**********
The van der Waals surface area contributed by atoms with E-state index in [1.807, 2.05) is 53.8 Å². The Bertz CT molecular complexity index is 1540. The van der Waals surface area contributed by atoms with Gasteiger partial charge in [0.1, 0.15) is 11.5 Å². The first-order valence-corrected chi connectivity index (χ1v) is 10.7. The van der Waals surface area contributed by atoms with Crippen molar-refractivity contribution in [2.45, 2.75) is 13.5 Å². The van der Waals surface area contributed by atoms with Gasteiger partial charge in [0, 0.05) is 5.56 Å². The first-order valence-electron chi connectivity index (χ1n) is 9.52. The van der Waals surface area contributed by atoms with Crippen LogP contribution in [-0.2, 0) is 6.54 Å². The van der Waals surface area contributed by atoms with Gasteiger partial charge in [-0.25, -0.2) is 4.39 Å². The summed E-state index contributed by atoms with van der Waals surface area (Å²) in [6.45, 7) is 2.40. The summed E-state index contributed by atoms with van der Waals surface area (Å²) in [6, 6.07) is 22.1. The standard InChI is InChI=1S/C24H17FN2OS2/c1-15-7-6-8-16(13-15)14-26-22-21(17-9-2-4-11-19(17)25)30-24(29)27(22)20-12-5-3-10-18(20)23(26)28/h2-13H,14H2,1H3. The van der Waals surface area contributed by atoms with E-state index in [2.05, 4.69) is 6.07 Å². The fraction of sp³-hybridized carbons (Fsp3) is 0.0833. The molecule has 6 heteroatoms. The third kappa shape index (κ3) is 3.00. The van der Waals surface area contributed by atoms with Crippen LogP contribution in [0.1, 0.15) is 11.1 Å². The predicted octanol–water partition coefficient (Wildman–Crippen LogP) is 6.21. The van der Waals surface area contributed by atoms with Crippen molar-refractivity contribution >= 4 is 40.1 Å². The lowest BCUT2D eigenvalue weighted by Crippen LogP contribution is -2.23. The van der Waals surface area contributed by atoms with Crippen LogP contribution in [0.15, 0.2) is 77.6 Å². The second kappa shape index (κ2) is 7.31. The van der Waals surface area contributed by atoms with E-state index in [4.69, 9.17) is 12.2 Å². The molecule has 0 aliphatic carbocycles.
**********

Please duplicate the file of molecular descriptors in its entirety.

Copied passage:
The van der Waals surface area contributed by atoms with E-state index in [1.807, 2.05) is 53.8 Å². The Bertz CT molecular complexity index is 1540. The van der Waals surface area contributed by atoms with Gasteiger partial charge in [0.1, 0.15) is 11.5 Å². The first-order valence-corrected chi connectivity index (χ1v) is 10.7. The van der Waals surface area contributed by atoms with Crippen molar-refractivity contribution in [2.45, 2.75) is 13.5 Å². The van der Waals surface area contributed by atoms with Gasteiger partial charge in [0, 0.05) is 5.56 Å². The first-order valence-electron chi connectivity index (χ1n) is 9.52. The van der Waals surface area contributed by atoms with Crippen LogP contribution in [-0.2, 0) is 6.54 Å². The van der Waals surface area contributed by atoms with Gasteiger partial charge in [-0.25, -0.2) is 4.39 Å². The summed E-state index contributed by atoms with van der Waals surface area (Å²) in [6.45, 7) is 2.40. The summed E-state index contributed by atoms with van der Waals surface area (Å²) in [6, 6.07) is 22.1. The standard InChI is InChI=1S/C24H17FN2OS2/c1-15-7-6-8-16(13-15)14-26-22-21(17-9-2-4-11-19(17)25)30-24(29)27(22)20-12-5-3-10-18(20)23(26)28/h2-13H,14H2,1H3. The van der Waals surface area contributed by atoms with E-state index in [2.05, 4.69) is 6.07 Å². The fraction of sp³-hybridized carbons (Fsp3) is 0.0833. The molecule has 6 heteroatoms. The third kappa shape index (κ3) is 3.00. The van der Waals surface area contributed by atoms with Crippen LogP contribution in [0.1, 0.15) is 11.1 Å². The predicted octanol–water partition coefficient (Wildman–Crippen LogP) is 6.21. The van der Waals surface area contributed by atoms with Crippen molar-refractivity contribution >= 4 is 40.1 Å². The lowest BCUT2D eigenvalue weighted by Crippen LogP contribution is -2.23. The van der Waals surface area contributed by atoms with Crippen LogP contribution in [0.15, 0.2) is 77.6 Å². The second kappa shape index (κ2) is 7.31. The van der Waals surface area contributed by atoms with E-state index in [4.69, 9.17) is 12.2 Å². The molecule has 0 aliphatic carbocycles.